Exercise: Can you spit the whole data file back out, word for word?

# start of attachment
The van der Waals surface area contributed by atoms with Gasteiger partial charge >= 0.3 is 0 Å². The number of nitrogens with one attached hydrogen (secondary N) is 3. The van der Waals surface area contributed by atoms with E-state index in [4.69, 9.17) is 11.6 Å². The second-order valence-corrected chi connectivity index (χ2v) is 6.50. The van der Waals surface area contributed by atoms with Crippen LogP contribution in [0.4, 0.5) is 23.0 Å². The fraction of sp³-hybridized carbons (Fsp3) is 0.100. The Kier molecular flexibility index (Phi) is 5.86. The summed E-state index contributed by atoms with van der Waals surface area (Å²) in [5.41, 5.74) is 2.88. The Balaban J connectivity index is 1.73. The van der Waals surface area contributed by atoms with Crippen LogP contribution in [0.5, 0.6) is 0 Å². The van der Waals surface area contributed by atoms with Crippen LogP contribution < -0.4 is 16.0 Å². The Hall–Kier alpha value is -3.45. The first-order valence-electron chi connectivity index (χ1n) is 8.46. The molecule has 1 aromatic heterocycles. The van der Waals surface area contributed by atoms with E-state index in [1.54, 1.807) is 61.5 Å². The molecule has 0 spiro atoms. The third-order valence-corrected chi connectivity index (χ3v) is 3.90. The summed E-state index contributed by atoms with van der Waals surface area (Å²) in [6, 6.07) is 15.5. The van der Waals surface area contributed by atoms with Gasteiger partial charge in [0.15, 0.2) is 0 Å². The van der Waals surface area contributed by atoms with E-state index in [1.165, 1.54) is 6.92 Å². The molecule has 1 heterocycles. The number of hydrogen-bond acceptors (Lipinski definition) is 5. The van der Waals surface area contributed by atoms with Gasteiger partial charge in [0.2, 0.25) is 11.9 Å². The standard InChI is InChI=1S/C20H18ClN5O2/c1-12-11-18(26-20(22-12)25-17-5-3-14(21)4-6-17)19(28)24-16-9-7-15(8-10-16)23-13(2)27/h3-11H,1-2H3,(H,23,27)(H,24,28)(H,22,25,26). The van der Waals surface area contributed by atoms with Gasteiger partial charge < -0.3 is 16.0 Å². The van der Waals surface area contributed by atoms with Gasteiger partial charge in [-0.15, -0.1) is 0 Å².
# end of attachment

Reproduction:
The van der Waals surface area contributed by atoms with Gasteiger partial charge >= 0.3 is 0 Å². The number of nitrogens with one attached hydrogen (secondary N) is 3. The van der Waals surface area contributed by atoms with E-state index in [4.69, 9.17) is 11.6 Å². The second-order valence-corrected chi connectivity index (χ2v) is 6.50. The van der Waals surface area contributed by atoms with Crippen LogP contribution in [0.4, 0.5) is 23.0 Å². The fraction of sp³-hybridized carbons (Fsp3) is 0.100. The Kier molecular flexibility index (Phi) is 5.86. The summed E-state index contributed by atoms with van der Waals surface area (Å²) in [5.41, 5.74) is 2.88. The Balaban J connectivity index is 1.73. The van der Waals surface area contributed by atoms with Crippen LogP contribution in [0.5, 0.6) is 0 Å². The van der Waals surface area contributed by atoms with Crippen LogP contribution < -0.4 is 16.0 Å². The Hall–Kier alpha value is -3.45. The first-order valence-electron chi connectivity index (χ1n) is 8.46. The molecule has 1 aromatic heterocycles. The van der Waals surface area contributed by atoms with E-state index in [1.54, 1.807) is 61.5 Å². The molecule has 0 spiro atoms. The third-order valence-corrected chi connectivity index (χ3v) is 3.90. The summed E-state index contributed by atoms with van der Waals surface area (Å²) in [6, 6.07) is 15.5. The van der Waals surface area contributed by atoms with Gasteiger partial charge in [0.15, 0.2) is 0 Å². The van der Waals surface area contributed by atoms with E-state index in [1.165, 1.54) is 6.92 Å². The molecule has 1 heterocycles. The number of hydrogen-bond acceptors (Lipinski definition) is 5. The van der Waals surface area contributed by atoms with Gasteiger partial charge in [0.2, 0.25) is 11.9 Å². The standard InChI is InChI=1S/C20H18ClN5O2/c1-12-11-18(26-20(22-12)25-17-5-3-14(21)4-6-17)19(28)24-16-9-7-15(8-10-16)23-13(2)27/h3-11H,1-2H3,(H,23,27)(H,24,28)(H,22,25,26). The van der Waals surface area contributed by atoms with Gasteiger partial charge < -0.3 is 16.0 Å². The van der Waals surface area contributed by atoms with Gasteiger partial charge in [-0.15, -0.1) is 0 Å².